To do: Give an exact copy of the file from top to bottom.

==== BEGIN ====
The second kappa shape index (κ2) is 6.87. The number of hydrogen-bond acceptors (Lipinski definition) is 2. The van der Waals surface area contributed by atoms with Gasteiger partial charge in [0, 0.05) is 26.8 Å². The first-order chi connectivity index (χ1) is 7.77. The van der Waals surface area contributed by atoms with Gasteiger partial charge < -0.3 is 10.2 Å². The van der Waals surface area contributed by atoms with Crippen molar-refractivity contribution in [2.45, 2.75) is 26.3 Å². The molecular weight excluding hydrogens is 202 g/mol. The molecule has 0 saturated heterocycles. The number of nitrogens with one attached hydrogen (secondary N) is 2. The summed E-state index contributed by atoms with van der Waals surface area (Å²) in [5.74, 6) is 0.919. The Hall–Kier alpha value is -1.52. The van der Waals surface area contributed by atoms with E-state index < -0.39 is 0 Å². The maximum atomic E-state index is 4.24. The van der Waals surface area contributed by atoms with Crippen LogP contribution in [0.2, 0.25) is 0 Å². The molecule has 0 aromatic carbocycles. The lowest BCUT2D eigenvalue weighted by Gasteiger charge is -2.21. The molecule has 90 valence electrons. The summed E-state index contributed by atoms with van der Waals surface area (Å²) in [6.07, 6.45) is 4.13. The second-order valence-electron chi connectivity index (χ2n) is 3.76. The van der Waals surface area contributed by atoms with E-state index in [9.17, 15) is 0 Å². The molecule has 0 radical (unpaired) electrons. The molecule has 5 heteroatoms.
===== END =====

The second kappa shape index (κ2) is 6.87. The number of hydrogen-bond acceptors (Lipinski definition) is 2. The van der Waals surface area contributed by atoms with Gasteiger partial charge in [0, 0.05) is 26.8 Å². The first-order chi connectivity index (χ1) is 7.77. The van der Waals surface area contributed by atoms with Gasteiger partial charge < -0.3 is 10.2 Å². The van der Waals surface area contributed by atoms with Crippen molar-refractivity contribution in [2.45, 2.75) is 26.3 Å². The molecular weight excluding hydrogens is 202 g/mol. The molecule has 0 saturated heterocycles. The number of nitrogens with one attached hydrogen (secondary N) is 2. The summed E-state index contributed by atoms with van der Waals surface area (Å²) in [5.74, 6) is 0.919. The Hall–Kier alpha value is -1.52. The van der Waals surface area contributed by atoms with E-state index < -0.39 is 0 Å². The maximum atomic E-state index is 4.24. The van der Waals surface area contributed by atoms with Crippen LogP contribution in [0.2, 0.25) is 0 Å². The molecule has 0 aromatic carbocycles. The lowest BCUT2D eigenvalue weighted by Gasteiger charge is -2.21. The molecule has 90 valence electrons. The summed E-state index contributed by atoms with van der Waals surface area (Å²) in [6.07, 6.45) is 4.13. The second-order valence-electron chi connectivity index (χ2n) is 3.76. The van der Waals surface area contributed by atoms with E-state index in [9.17, 15) is 0 Å². The molecule has 0 radical (unpaired) electrons. The molecule has 5 heteroatoms.